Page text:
Leonardo DiCaprio Vows $43M To Restore The Magnificent Galapagos Islands

The Galapagos Islands are a historically breathtaking volcanic archipelago in the Pacific Ocean, near Ecuador. Among the sandy cliffs, forests, and clear waters, the wildlife of the Galapagos is remarkable and unique.

The archipelago was discovered in 1535 by a Spanish bishop named Fray Thomas de Berlanga. He named the Galápagos after the impressive giant tortoises. In 1835 a visit to the Galápagos inspired Charles Darwin to form his ideas on natural selection. After observing 13 different types of finches (songbirds) with varying shapes of a beak, food sources, and ways to capture food, he created his theory of evolution. By 1978, the Galápagos Islands were declared a World Heritage Site by the United Nations Educational, Scientific, and Cultural Organization (UNESCO).

A Giant tortoise in the Galapagos. (Credit: Pixabay)
The Galapagos crab
The Galapagos crab. (Credit: Pixabay)

Although this is a remarkable natural oasis, unfortunately, there are 23 endangered species at risk of extinction. Thankfully, Leonardo DiCaprio is on it! The Actor is making it his personal mission to reverse this damage and save the Galapagos Islands and all the beautiful species that live among them.

According to the World Wildlife Fund, the Galapagos Islands are home to more than 9,000 species, many endemic to the islands. Tourists worldwide come to this exotic destination to witness these amazing creatures and to experience the area’s natural beauty.

Unfortunately, while tourism is financially beneficial for the Galapagos, the ecosystem has been negatively impacted. Leonardo DiCaprio has promised to donate $43 million towards conservation projects that will “rewild” the Galapagos Islands over the next decade to address this issue. The initiatives include: restoring Floreana Island, which is home to fifty-four threatened species, and reintroducing thirteen locally extinct species, including the Floreana mockingbird.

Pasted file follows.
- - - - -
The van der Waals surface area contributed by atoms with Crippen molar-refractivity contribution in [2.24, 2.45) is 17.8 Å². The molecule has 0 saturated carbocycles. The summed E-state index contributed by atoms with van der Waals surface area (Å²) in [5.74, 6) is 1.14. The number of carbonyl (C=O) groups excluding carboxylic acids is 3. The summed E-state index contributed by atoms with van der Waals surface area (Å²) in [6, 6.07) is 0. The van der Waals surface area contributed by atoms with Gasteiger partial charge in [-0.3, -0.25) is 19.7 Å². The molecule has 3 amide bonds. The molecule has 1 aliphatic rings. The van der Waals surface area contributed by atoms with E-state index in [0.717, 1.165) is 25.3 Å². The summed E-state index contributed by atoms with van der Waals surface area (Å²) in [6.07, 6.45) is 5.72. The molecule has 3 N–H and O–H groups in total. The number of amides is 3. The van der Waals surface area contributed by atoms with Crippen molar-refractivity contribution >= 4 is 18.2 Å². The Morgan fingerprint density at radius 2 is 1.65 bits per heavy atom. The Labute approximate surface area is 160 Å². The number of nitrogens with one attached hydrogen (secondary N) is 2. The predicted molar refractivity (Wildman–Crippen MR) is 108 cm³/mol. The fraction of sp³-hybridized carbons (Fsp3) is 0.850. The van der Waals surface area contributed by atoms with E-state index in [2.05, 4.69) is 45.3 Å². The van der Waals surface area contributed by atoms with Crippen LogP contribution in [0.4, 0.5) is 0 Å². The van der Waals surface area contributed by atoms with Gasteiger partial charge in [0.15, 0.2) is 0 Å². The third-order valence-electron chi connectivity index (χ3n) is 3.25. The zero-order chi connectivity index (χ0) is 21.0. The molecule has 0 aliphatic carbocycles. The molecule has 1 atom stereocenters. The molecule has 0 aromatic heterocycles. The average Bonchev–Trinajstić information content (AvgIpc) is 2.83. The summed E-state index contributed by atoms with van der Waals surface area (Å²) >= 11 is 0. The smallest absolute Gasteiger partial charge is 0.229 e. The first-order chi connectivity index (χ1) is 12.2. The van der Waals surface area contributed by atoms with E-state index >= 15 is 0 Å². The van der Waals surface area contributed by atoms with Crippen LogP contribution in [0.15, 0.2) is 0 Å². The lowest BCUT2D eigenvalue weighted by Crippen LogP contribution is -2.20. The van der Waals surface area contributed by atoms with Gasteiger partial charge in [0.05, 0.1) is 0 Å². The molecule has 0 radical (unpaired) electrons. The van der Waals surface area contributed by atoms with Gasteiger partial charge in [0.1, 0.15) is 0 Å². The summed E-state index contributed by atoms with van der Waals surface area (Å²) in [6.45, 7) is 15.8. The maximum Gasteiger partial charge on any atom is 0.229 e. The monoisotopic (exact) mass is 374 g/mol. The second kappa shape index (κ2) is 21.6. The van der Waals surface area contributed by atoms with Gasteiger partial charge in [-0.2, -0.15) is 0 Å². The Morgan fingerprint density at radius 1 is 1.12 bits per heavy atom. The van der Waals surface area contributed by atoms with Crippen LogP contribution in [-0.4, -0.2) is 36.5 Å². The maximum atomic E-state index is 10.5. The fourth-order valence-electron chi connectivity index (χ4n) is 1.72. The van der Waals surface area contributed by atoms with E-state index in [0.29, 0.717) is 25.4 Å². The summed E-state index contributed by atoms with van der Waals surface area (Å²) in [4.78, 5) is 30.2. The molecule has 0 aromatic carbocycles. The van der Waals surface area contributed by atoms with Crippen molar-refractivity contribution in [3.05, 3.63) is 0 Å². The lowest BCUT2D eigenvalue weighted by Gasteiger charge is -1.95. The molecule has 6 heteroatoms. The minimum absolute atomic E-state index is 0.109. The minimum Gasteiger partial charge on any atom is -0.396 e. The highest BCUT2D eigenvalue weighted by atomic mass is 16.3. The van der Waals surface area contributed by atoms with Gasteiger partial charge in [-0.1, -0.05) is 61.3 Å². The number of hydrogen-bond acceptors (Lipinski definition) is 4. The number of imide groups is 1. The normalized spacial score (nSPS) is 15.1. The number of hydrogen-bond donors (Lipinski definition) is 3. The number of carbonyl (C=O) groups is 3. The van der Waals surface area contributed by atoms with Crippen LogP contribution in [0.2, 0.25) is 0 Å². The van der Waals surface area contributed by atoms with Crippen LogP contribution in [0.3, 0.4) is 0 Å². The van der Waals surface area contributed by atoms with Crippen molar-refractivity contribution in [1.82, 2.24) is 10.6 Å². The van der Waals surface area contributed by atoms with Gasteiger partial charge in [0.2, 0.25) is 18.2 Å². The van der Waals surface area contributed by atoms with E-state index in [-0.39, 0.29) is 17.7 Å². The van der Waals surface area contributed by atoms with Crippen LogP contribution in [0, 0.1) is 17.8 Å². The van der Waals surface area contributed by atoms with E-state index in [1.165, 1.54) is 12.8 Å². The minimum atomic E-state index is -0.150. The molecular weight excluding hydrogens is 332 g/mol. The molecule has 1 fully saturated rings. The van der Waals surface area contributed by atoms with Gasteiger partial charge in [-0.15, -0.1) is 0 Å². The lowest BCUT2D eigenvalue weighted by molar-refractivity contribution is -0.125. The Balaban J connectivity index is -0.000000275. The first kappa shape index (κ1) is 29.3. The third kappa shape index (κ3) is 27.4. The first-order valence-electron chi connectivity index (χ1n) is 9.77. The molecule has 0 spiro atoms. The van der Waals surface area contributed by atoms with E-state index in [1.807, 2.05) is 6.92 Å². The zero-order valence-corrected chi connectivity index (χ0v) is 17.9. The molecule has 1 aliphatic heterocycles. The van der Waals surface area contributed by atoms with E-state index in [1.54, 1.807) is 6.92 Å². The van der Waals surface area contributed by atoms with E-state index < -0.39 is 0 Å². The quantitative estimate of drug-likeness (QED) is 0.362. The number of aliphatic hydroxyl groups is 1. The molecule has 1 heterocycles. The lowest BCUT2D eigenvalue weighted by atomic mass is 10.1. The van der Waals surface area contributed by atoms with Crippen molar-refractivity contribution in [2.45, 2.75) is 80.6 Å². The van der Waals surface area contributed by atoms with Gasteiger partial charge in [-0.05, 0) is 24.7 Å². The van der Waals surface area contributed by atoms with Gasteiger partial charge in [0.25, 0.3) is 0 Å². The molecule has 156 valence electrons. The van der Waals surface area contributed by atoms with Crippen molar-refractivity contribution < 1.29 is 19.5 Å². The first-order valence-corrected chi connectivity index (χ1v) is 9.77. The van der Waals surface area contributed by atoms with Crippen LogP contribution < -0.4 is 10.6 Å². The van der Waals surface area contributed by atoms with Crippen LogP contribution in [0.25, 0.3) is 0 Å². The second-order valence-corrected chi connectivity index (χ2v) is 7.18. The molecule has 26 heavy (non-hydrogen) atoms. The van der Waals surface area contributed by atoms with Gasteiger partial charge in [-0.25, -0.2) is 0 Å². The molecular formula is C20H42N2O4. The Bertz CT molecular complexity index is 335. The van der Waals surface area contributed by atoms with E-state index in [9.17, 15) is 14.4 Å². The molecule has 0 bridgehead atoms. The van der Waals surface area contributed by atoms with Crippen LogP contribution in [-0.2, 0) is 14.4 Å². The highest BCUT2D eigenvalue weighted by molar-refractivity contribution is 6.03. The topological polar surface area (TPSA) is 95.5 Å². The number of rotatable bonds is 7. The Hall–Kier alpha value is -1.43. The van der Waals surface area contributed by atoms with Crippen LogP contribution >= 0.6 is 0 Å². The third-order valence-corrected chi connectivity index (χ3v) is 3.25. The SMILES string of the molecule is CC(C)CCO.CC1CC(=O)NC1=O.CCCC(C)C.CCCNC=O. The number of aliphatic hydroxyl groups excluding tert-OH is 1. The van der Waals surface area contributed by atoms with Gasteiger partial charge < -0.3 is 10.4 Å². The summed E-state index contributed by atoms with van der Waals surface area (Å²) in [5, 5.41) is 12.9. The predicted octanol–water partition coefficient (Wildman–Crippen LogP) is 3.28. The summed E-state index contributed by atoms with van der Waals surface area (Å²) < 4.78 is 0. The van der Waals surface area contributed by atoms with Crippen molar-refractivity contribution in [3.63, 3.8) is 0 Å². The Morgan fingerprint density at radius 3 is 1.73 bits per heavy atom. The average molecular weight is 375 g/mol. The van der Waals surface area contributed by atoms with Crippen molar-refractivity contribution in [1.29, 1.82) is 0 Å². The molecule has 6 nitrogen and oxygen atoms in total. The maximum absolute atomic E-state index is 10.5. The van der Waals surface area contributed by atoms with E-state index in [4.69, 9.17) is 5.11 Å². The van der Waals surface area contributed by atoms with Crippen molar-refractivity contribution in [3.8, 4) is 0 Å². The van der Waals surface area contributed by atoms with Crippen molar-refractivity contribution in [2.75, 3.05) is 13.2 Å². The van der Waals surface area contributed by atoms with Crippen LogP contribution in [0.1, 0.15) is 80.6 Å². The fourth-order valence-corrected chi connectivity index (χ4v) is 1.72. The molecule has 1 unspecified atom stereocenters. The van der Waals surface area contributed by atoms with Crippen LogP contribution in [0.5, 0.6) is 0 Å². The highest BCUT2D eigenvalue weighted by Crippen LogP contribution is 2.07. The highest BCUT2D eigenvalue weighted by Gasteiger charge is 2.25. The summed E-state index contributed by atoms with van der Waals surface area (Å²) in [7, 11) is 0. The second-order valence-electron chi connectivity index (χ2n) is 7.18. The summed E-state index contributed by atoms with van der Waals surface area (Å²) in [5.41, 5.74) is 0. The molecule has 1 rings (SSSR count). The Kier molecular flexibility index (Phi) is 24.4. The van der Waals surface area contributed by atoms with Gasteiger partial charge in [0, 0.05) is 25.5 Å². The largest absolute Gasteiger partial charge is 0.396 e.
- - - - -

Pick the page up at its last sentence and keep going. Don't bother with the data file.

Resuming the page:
The Floreana mockingbird
The Floreana mockingbird. (Credit: Luis Ortiz-Catedral)
A Floreana mockingbird, the first mockingbird described by Charles Darwin. Unfortunately, this mockingbird is one of the island's locally extinct species
A Floreana mockingbird, the first mockingbird described by Charles Darwin. Unfortunately, this mockingbird is one of the island’s locally extinct species. (Credit: Bill Weir/Global Wildlife Conservation

According to the Huffington Post, the funds will also help save disappearing species such as the pink iguana (there are only 200 left worldwide), protect the islands from invasive species like goats and rats, eliminate illegal fishing, decrease ocean pollution, and repair the damage from unsustainable ecotourism.

The Galapagos has 500 species of indigenous plants, 180 of which are endemic to the islands. Unfortunately, since the islands were first settled in the mid-1800s, more than 800 species of introduced plants have threatened many native species. In addition, many islands have an arid climate populated largely by cacti. Species include the prickly pear, giant candelabra cactus, and lava cactus. Meanwhile, many coastal areas are home to mangrove swamps, in which black, button, red and white mangrove trees thrive.

The Galapagos are home to several endemic marine mammals, including the Galapagos fur seal that grows to about 5 feet long, the Galapagos Sea lions, who grow up to 6 feet long and eat squid, octopus, and fish. The Galapagos is also home to the only ocean-going lizard species globally, called the marine iguana, which searches for seaweed underwater and grows up to 5 feet long.

Marine iguanas.
Marine iguanas. (Credit: Pixabay)
Marine iguanas.
Marine iguanas. (Credit: Pixabay)